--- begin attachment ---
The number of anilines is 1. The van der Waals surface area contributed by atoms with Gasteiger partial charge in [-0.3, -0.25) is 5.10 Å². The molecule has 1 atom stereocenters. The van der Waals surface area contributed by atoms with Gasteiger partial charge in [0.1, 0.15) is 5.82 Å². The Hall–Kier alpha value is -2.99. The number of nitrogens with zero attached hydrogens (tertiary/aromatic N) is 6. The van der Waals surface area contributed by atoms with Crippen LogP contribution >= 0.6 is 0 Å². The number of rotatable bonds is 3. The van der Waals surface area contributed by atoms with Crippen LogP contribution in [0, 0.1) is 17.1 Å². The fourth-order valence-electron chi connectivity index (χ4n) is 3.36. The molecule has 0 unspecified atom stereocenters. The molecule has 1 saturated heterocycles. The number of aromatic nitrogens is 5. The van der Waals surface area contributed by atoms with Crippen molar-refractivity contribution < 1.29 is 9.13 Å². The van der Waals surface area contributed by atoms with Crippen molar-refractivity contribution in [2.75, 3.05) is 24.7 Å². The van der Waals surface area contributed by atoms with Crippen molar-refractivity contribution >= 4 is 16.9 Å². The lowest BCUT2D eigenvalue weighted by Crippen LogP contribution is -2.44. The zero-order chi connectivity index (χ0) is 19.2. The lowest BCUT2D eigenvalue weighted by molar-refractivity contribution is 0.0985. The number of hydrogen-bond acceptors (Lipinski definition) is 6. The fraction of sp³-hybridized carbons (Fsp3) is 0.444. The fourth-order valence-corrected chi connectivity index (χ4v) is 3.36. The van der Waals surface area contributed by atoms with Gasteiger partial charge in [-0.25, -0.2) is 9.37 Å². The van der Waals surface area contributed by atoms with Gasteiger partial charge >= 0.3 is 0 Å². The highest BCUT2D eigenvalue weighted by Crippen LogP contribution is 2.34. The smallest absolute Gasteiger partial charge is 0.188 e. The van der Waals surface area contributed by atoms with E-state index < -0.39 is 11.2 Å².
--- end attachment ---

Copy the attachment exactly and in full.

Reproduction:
The number of anilines is 1. The van der Waals surface area contributed by atoms with Gasteiger partial charge in [-0.3, -0.25) is 5.10 Å². The molecule has 1 atom stereocenters. The van der Waals surface area contributed by atoms with Gasteiger partial charge in [0.1, 0.15) is 5.82 Å². The Hall–Kier alpha value is -2.99. The number of nitrogens with zero attached hydrogens (tertiary/aromatic N) is 6. The van der Waals surface area contributed by atoms with Crippen LogP contribution >= 0.6 is 0 Å². The number of rotatable bonds is 3. The van der Waals surface area contributed by atoms with Crippen LogP contribution in [0, 0.1) is 17.1 Å². The fourth-order valence-electron chi connectivity index (χ4n) is 3.36. The molecule has 0 unspecified atom stereocenters. The molecule has 1 saturated heterocycles. The number of aromatic nitrogens is 5. The van der Waals surface area contributed by atoms with Crippen molar-refractivity contribution < 1.29 is 9.13 Å². The van der Waals surface area contributed by atoms with Crippen molar-refractivity contribution in [2.75, 3.05) is 24.7 Å². The van der Waals surface area contributed by atoms with Crippen molar-refractivity contribution >= 4 is 16.9 Å². The lowest BCUT2D eigenvalue weighted by Crippen LogP contribution is -2.44. The zero-order chi connectivity index (χ0) is 19.2. The lowest BCUT2D eigenvalue weighted by molar-refractivity contribution is 0.0985. The number of hydrogen-bond acceptors (Lipinski definition) is 6. The fraction of sp³-hybridized carbons (Fsp3) is 0.444. The fourth-order valence-corrected chi connectivity index (χ4v) is 3.36. The van der Waals surface area contributed by atoms with Gasteiger partial charge in [-0.25, -0.2) is 9.37 Å². The van der Waals surface area contributed by atoms with Gasteiger partial charge >= 0.3 is 0 Å². The highest BCUT2D eigenvalue weighted by Crippen LogP contribution is 2.34. The smallest absolute Gasteiger partial charge is 0.188 e. The van der Waals surface area contributed by atoms with E-state index < -0.39 is 11.2 Å².